of the Week [Recordings
of Indeterminate Origin]
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Many Bee Gees
fans will probably fall into two categories - fans of the "early" Bee
Gees will clamour for songs such as Words, New York Mining Disaster 1941,
Massachusetts, I Started A Joke, First Of May and I've Gotta Get A Message
To You. Then there are those who prefer the Bee Gees of Saturday Night
Fever and the disco and post-disco era. But in the early '70s, Bee Gees
fans had a tough choice to make. Melody Fair was a big hit and so was
Run To Me from To Whom It May Concern (1972). The following year, the
group released Life In A Tin Can. At the same time, their contemporaries
were offering loud, opinionated and passionate rock. Life In A Tin Can
was an unfortunate album title.
Depending on who you read, the next album, now commonly known as A Kick In The Head Is Worth Eight In The Pants (1973), was said "to be rejected by their record company as 'not good enough'." As reported on the internet, according to Ahmet Ertegun and others remembering in 2000, the album was probably withheld by Robert Stigwood, based on poor sales of Life In A Tin Can and the Wouldn't I Be Someone single. No matter what, the new album was never released. The brothers have since dismissed this as a weak album.
But two tracks stand out. Both seemed out of sorts for a Bee Gees album, like a "kick in the head" - Jesus In Heaven and Dear Mr Kissinger. Both offered social commentary with the Kissinger song voicing concern over the Vietnam War. He was, of course, the US Secretary of State, Henry Kissinger. Other songs had an element of soul-searching in a ballad form. The boys never made this lapse again, cementing their songwriting permanently on love songs for the next decades. Of the other songs that were recorded, King And Country, Elisa and It Doesn't Matter Much To Me eventually found their way into the Tales From The Brothers Gibb boxset released in 1990. The Jesus song and Dear Mr Kissinger have since remained locked in the vault.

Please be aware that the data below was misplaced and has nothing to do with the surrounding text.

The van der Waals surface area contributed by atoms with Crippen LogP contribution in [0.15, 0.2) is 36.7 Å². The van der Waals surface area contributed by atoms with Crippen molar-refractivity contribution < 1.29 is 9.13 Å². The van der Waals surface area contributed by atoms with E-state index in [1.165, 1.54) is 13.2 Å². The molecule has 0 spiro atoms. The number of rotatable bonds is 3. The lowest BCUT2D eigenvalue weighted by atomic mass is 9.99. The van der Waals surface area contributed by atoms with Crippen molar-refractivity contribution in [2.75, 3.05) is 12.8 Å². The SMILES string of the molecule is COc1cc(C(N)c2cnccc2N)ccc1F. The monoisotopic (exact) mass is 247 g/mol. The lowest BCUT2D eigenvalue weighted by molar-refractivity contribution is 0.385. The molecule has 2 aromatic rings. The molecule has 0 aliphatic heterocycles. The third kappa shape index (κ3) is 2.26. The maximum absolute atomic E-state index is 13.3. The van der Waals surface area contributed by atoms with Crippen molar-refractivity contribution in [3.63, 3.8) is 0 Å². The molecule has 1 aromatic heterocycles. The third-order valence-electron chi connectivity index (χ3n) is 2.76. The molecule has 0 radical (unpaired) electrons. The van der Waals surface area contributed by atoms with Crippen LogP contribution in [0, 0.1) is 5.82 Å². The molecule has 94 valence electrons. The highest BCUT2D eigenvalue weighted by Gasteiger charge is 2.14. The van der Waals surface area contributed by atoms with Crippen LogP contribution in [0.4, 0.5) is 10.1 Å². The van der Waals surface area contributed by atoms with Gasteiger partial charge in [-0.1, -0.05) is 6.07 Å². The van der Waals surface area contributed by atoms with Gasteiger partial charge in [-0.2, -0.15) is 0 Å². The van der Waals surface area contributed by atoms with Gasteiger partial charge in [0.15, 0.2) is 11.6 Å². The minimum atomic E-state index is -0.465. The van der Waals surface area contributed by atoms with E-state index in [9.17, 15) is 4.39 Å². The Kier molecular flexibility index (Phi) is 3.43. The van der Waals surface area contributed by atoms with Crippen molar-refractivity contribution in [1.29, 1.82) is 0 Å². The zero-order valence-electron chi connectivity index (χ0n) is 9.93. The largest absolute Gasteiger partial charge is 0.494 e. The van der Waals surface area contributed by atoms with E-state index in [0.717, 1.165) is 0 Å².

Many fans feel that it was the rejection of this album that led the Bee Gees to a rethink and a new musical path that was more R&B based that culminated in Saturday Night Fever. It was also probably the last album where Barry Gibb wasn't as nasal as he would later become, starting from Mr Natural (1974). When Maurice Gibb died, he didn't strike a worldwide sense of loss that John Lennon's death summoned. The sentiments of Saturday Night Fever are very far from Imagine. - Stephen Tan
As far as we can
ascertain, with the exception of four tracks, the rest of the album has
never been officially released.
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